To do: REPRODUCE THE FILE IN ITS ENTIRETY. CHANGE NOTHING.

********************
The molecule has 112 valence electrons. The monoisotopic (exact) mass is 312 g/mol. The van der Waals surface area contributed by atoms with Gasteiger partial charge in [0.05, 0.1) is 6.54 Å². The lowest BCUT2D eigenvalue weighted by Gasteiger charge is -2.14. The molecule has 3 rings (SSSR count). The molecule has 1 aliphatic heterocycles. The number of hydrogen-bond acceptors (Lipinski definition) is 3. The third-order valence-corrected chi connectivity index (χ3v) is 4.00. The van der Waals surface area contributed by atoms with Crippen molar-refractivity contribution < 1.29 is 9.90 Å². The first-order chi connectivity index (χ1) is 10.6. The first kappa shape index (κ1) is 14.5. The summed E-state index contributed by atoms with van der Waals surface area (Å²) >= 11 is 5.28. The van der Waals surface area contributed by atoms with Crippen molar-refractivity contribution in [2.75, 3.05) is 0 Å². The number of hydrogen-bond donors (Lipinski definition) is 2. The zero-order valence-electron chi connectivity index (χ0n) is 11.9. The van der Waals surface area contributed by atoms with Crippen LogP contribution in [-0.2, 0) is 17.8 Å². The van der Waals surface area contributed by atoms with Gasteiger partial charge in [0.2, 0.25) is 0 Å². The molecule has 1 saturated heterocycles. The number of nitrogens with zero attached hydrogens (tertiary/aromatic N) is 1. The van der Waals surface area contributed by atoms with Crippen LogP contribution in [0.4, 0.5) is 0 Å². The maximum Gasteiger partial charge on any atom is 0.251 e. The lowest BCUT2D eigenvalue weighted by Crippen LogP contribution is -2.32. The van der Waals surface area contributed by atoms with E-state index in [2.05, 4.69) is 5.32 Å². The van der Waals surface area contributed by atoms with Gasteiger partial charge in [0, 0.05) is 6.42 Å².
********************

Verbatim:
The molecule has 112 valence electrons. The monoisotopic (exact) mass is 312 g/mol. The van der Waals surface area contributed by atoms with Gasteiger partial charge in [0.05, 0.1) is 6.54 Å². The lowest BCUT2D eigenvalue weighted by Gasteiger charge is -2.14. The molecule has 3 rings (SSSR count). The molecule has 1 aliphatic heterocycles. The number of hydrogen-bond acceptors (Lipinski definition) is 3. The third-order valence-corrected chi connectivity index (χ3v) is 4.00. The van der Waals surface area contributed by atoms with Crippen molar-refractivity contribution < 1.29 is 9.90 Å². The first-order chi connectivity index (χ1) is 10.6. The first kappa shape index (κ1) is 14.5. The summed E-state index contributed by atoms with van der Waals surface area (Å²) >= 11 is 5.28. The van der Waals surface area contributed by atoms with Crippen molar-refractivity contribution in [2.75, 3.05) is 0 Å². The number of hydrogen-bond donors (Lipinski definition) is 2. The zero-order valence-electron chi connectivity index (χ0n) is 11.9. The van der Waals surface area contributed by atoms with Crippen LogP contribution in [-0.2, 0) is 17.8 Å². The van der Waals surface area contributed by atoms with Gasteiger partial charge in [0.2, 0.25) is 0 Å². The molecule has 1 saturated heterocycles. The number of nitrogens with zero attached hydrogens (tertiary/aromatic N) is 1. The van der Waals surface area contributed by atoms with Crippen LogP contribution in [0.4, 0.5) is 0 Å². The maximum Gasteiger partial charge on any atom is 0.251 e. The lowest BCUT2D eigenvalue weighted by Crippen LogP contribution is -2.32. The van der Waals surface area contributed by atoms with E-state index in [2.05, 4.69) is 5.32 Å². The van der Waals surface area contributed by atoms with Gasteiger partial charge in [0, 0.05) is 6.42 Å².